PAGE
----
Blockchain has been billed as a transformative technology that could improve drug traceability in clinical trial supply chains, but many industry experts are skeptical.
Copyright: clinicaltrialsarena.com – “Blockchain in clinical trial supply chains: more hype than heft?”
Blockchain technology, which safely and securely records valuable data, has emerged as a solution for transparently tracking complex supply chains. However, many experts are doubtful that pharma—generally a conservative and tightly regulated industry—will implement or benefit from this technology.
Experts say the pharma industry has a low appetite for investment in blockchain, particularly given the more promising supply chain tracking alternatives, such as radio frequency identification (RFID). Meanwhile, pharma supply chains are already tightly regulated, so the industry cannot benefit from blockchain the way other industries might.
“Blockchain is a big buzzword, but it’s not necessarily the answer in biomedicine supply chains,” says Dr. Atul Butte, chief data scientist at University of California Health. “There are a lot of other proposed solutions out there.”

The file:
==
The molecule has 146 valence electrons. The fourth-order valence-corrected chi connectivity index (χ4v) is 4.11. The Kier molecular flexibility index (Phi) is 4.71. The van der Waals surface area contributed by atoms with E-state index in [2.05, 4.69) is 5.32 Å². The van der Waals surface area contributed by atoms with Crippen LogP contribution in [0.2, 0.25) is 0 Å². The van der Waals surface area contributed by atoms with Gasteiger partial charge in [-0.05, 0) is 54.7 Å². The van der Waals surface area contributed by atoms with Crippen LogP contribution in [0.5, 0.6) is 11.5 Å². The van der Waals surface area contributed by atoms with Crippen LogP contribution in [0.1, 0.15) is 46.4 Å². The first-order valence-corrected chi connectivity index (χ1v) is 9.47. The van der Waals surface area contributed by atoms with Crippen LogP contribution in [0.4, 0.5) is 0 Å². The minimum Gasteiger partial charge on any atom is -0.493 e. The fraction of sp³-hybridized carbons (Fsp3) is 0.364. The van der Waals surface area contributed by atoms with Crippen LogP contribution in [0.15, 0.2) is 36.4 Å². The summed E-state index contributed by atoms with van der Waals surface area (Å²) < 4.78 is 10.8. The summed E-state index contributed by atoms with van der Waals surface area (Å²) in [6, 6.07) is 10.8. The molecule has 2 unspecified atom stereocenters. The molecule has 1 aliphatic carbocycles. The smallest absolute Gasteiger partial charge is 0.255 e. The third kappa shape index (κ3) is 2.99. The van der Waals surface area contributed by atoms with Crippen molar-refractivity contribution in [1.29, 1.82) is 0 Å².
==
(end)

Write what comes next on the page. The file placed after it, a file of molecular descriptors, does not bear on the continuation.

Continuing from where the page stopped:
Can blockchain offer supply chain advantages?
Blockchain is a tool for digital record-keeping, where each piece of data added to the blockchain ledger is transparent and secure, explains Chi-Ren Shyu, director of the University of Missouri Institute for Data Science and Informatics. All entries on a blockchain are immutable, making it impossible to retroactively manipulate data after it is recorded, he adds.
In drug supply chains, blockchain could guarantee the trustworthiness of all data recorded on each step of the supply chain, from the raw materials sourced to the doses at a trial site, Shyu says. However, it is not necessarily clear that trustworthiness is a major concern in pharma supply chains in the first place, he notes.
Countries with major drug markets have tight regulations, so blockchain’s immutability does not provide a major trust advantage, Butte adds. In addition, the transparency of blockchain is not necessarily an advantage in the clinical trials sector, he notes. Details of drug supply chains, including sensitive patient data such as whether a drug is an active treatment or placebo, should still be secured in private databases, he explains.
Pharma slow to adopt
Even if blockchain did significantly improve the trustworthiness of drug traceability, there are major questions over whether pharma would trust the new technology, Shyu says. Pharma is conservative about adopting new technologies, particularly when there are few use cases in other industries, he notes.[…]
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